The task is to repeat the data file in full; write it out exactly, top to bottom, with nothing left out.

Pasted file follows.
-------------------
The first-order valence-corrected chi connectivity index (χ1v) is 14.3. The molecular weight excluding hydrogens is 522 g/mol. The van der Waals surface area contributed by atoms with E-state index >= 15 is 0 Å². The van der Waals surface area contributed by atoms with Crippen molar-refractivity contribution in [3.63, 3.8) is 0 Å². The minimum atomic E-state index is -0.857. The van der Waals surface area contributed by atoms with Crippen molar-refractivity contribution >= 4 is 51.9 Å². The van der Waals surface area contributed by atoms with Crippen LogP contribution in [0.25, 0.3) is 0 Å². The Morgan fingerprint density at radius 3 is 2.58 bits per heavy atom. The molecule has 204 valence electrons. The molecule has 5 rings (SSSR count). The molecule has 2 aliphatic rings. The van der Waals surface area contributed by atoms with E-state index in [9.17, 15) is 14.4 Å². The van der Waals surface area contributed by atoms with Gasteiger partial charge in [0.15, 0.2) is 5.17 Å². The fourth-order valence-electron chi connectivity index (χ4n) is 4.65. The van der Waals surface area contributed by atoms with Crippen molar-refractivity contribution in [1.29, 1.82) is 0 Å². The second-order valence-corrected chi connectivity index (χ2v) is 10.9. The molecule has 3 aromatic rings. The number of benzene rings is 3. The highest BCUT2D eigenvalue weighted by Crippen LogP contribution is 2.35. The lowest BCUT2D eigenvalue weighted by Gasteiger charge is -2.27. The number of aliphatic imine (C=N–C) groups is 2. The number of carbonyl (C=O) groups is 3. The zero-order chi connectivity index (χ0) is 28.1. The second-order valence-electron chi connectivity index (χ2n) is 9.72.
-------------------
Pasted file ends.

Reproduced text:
The first-order valence-corrected chi connectivity index (χ1v) is 14.3. The molecular weight excluding hydrogens is 522 g/mol. The van der Waals surface area contributed by atoms with E-state index >= 15 is 0 Å². The van der Waals surface area contributed by atoms with Crippen molar-refractivity contribution in [3.63, 3.8) is 0 Å². The minimum atomic E-state index is -0.857. The van der Waals surface area contributed by atoms with Crippen molar-refractivity contribution >= 4 is 51.9 Å². The van der Waals surface area contributed by atoms with Crippen LogP contribution in [0.25, 0.3) is 0 Å². The Morgan fingerprint density at radius 3 is 2.58 bits per heavy atom. The molecule has 204 valence electrons. The molecule has 5 rings (SSSR count). The molecule has 2 aliphatic rings. The van der Waals surface area contributed by atoms with E-state index in [9.17, 15) is 14.4 Å². The van der Waals surface area contributed by atoms with Gasteiger partial charge in [0.15, 0.2) is 5.17 Å². The fourth-order valence-electron chi connectivity index (χ4n) is 4.65. The van der Waals surface area contributed by atoms with Crippen molar-refractivity contribution in [1.29, 1.82) is 0 Å². The second-order valence-corrected chi connectivity index (χ2v) is 10.9. The molecule has 3 aromatic rings. The number of benzene rings is 3. The highest BCUT2D eigenvalue weighted by Crippen LogP contribution is 2.35. The lowest BCUT2D eigenvalue weighted by Gasteiger charge is -2.27. The number of aliphatic imine (C=N–C) groups is 2. The number of carbonyl (C=O) groups is 3. The zero-order chi connectivity index (χ0) is 28.1. The second-order valence-electron chi connectivity index (χ2n) is 9.72.